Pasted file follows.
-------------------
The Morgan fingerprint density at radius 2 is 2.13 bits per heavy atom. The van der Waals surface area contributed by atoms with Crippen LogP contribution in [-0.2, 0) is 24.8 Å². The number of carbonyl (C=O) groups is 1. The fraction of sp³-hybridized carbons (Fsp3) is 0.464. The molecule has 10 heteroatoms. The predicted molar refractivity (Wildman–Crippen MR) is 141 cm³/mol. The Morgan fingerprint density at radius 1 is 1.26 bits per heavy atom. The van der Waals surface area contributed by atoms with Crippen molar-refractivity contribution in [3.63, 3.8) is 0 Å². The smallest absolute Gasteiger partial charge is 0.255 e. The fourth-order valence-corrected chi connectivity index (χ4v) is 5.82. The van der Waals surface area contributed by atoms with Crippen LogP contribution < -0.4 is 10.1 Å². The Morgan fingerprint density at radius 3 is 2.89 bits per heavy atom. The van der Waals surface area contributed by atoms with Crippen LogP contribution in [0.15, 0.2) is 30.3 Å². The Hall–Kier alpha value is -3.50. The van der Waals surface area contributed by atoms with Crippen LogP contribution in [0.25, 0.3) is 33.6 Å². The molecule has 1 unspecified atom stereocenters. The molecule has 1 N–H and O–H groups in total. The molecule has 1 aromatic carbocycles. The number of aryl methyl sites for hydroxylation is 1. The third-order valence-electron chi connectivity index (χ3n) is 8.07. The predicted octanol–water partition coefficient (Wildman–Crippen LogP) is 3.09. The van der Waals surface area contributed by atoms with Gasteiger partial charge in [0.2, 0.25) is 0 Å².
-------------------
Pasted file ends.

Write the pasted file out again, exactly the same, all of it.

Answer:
The Morgan fingerprint density at radius 2 is 2.13 bits per heavy atom. The van der Waals surface area contributed by atoms with Crippen LogP contribution in [-0.2, 0) is 24.8 Å². The number of carbonyl (C=O) groups is 1. The fraction of sp³-hybridized carbons (Fsp3) is 0.464. The molecule has 10 heteroatoms. The predicted molar refractivity (Wildman–Crippen MR) is 141 cm³/mol. The Morgan fingerprint density at radius 1 is 1.26 bits per heavy atom. The van der Waals surface area contributed by atoms with Crippen molar-refractivity contribution in [3.63, 3.8) is 0 Å². The smallest absolute Gasteiger partial charge is 0.255 e. The fourth-order valence-corrected chi connectivity index (χ4v) is 5.82. The van der Waals surface area contributed by atoms with Crippen LogP contribution < -0.4 is 10.1 Å². The Morgan fingerprint density at radius 3 is 2.89 bits per heavy atom. The van der Waals surface area contributed by atoms with Crippen LogP contribution in [0.15, 0.2) is 30.3 Å². The Hall–Kier alpha value is -3.50. The van der Waals surface area contributed by atoms with Crippen LogP contribution in [0.25, 0.3) is 33.6 Å². The molecule has 1 unspecified atom stereocenters. The molecule has 1 N–H and O–H groups in total. The molecule has 1 aromatic carbocycles. The number of aryl methyl sites for hydroxylation is 1. The third-order valence-electron chi connectivity index (χ3n) is 8.07. The predicted octanol–water partition coefficient (Wildman–Crippen LogP) is 3.09. The van der Waals surface area contributed by atoms with Gasteiger partial charge in [0.2, 0.25) is 0 Å².